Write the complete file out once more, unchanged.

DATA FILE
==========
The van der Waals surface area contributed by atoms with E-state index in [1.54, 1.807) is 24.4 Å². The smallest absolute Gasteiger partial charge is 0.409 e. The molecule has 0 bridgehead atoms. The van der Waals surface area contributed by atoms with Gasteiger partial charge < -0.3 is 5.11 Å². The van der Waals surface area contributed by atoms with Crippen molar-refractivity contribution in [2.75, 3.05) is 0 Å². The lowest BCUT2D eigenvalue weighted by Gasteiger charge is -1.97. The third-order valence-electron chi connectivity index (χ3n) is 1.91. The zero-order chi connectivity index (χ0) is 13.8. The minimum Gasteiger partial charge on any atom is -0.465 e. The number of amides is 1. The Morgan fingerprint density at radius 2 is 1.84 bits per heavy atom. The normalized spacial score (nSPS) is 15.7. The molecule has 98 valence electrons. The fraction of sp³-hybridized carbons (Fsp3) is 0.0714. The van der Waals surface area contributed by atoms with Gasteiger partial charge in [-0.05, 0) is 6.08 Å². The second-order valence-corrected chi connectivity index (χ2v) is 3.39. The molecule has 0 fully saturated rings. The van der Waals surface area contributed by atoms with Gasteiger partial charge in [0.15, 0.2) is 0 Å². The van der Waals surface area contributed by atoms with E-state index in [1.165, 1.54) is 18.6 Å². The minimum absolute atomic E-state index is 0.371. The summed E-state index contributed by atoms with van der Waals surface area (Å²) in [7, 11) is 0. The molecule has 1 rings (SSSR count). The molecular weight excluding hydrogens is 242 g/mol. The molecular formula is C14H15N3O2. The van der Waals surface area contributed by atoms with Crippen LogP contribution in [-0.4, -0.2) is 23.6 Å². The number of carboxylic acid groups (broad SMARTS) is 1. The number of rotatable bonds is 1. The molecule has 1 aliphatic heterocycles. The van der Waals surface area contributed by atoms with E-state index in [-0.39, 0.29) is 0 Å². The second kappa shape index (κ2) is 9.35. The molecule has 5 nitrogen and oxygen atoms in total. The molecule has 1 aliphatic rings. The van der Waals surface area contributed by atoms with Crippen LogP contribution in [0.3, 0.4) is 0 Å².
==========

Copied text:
The van der Waals surface area contributed by atoms with E-state index in [1.54, 1.807) is 24.4 Å². The smallest absolute Gasteiger partial charge is 0.409 e. The molecule has 0 bridgehead atoms. The van der Waals surface area contributed by atoms with Gasteiger partial charge < -0.3 is 5.11 Å². The van der Waals surface area contributed by atoms with Crippen molar-refractivity contribution in [2.75, 3.05) is 0 Å². The lowest BCUT2D eigenvalue weighted by Gasteiger charge is -1.97. The third-order valence-electron chi connectivity index (χ3n) is 1.91. The zero-order chi connectivity index (χ0) is 13.8. The minimum Gasteiger partial charge on any atom is -0.465 e. The number of amides is 1. The Morgan fingerprint density at radius 2 is 1.84 bits per heavy atom. The normalized spacial score (nSPS) is 15.7. The molecule has 98 valence electrons. The fraction of sp³-hybridized carbons (Fsp3) is 0.0714. The van der Waals surface area contributed by atoms with Gasteiger partial charge in [-0.05, 0) is 6.08 Å². The second-order valence-corrected chi connectivity index (χ2v) is 3.39. The molecule has 0 fully saturated rings. The van der Waals surface area contributed by atoms with Gasteiger partial charge in [0.15, 0.2) is 0 Å². The van der Waals surface area contributed by atoms with E-state index in [1.165, 1.54) is 18.6 Å². The minimum absolute atomic E-state index is 0.371. The summed E-state index contributed by atoms with van der Waals surface area (Å²) in [7, 11) is 0. The molecule has 1 rings (SSSR count). The molecular weight excluding hydrogens is 242 g/mol. The molecular formula is C14H15N3O2. The van der Waals surface area contributed by atoms with Crippen LogP contribution in [-0.4, -0.2) is 23.6 Å². The number of carboxylic acid groups (broad SMARTS) is 1. The number of rotatable bonds is 1. The molecule has 1 aliphatic heterocycles. The van der Waals surface area contributed by atoms with E-state index in [-0.39, 0.29) is 0 Å². The second kappa shape index (κ2) is 9.35. The molecule has 5 nitrogen and oxygen atoms in total. The molecule has 1 aliphatic rings. The van der Waals surface area contributed by atoms with Crippen LogP contribution in [0.3, 0.4) is 0 Å².